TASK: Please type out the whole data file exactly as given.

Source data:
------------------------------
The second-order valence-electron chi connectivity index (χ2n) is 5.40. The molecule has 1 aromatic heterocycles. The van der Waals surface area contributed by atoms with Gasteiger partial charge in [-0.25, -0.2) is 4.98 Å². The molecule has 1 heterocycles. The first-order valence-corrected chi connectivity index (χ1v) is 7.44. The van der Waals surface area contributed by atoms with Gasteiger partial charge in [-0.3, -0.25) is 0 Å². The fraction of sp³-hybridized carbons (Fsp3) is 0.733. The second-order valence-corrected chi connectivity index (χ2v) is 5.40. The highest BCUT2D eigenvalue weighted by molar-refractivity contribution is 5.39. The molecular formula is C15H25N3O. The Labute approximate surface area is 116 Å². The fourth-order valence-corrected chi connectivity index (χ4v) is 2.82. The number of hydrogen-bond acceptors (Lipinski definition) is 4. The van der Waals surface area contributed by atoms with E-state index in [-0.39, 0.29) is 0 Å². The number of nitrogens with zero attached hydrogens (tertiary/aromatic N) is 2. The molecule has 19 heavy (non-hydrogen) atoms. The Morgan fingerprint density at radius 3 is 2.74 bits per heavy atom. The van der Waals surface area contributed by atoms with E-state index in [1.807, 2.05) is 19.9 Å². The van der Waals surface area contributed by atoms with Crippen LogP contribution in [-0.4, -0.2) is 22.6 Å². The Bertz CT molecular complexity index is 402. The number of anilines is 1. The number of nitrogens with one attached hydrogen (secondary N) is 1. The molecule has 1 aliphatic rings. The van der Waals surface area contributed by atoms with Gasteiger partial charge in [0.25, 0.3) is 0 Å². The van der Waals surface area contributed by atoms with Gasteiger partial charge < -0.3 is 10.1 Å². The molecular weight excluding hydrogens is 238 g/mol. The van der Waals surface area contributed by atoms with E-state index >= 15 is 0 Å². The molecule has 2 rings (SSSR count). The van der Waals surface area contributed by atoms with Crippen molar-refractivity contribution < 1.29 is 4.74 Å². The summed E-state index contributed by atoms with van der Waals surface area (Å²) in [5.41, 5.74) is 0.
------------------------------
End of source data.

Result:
The second-order valence-electron chi connectivity index (χ2n) is 5.40. The molecule has 1 aromatic heterocycles. The van der Waals surface area contributed by atoms with Gasteiger partial charge in [-0.25, -0.2) is 4.98 Å². The molecule has 1 heterocycles. The first-order valence-corrected chi connectivity index (χ1v) is 7.44. The van der Waals surface area contributed by atoms with Gasteiger partial charge in [-0.3, -0.25) is 0 Å². The fraction of sp³-hybridized carbons (Fsp3) is 0.733. The second-order valence-corrected chi connectivity index (χ2v) is 5.40. The highest BCUT2D eigenvalue weighted by molar-refractivity contribution is 5.39. The molecular formula is C15H25N3O. The Labute approximate surface area is 116 Å². The fourth-order valence-corrected chi connectivity index (χ4v) is 2.82. The number of hydrogen-bond acceptors (Lipinski definition) is 4. The van der Waals surface area contributed by atoms with E-state index in [-0.39, 0.29) is 0 Å². The number of nitrogens with zero attached hydrogens (tertiary/aromatic N) is 2. The molecule has 19 heavy (non-hydrogen) atoms. The Morgan fingerprint density at radius 3 is 2.74 bits per heavy atom. The van der Waals surface area contributed by atoms with E-state index in [1.807, 2.05) is 19.9 Å². The van der Waals surface area contributed by atoms with Crippen LogP contribution in [-0.4, -0.2) is 22.6 Å². The Bertz CT molecular complexity index is 402. The number of anilines is 1. The number of nitrogens with one attached hydrogen (secondary N) is 1. The molecule has 1 aliphatic rings. The van der Waals surface area contributed by atoms with Gasteiger partial charge in [0.25, 0.3) is 0 Å². The van der Waals surface area contributed by atoms with Gasteiger partial charge < -0.3 is 10.1 Å². The molecular weight excluding hydrogens is 238 g/mol. The van der Waals surface area contributed by atoms with E-state index >= 15 is 0 Å². The molecule has 2 rings (SSSR count). The van der Waals surface area contributed by atoms with Crippen molar-refractivity contribution < 1.29 is 4.74 Å². The summed E-state index contributed by atoms with van der Waals surface area (Å²) in [5.41, 5.74) is 0.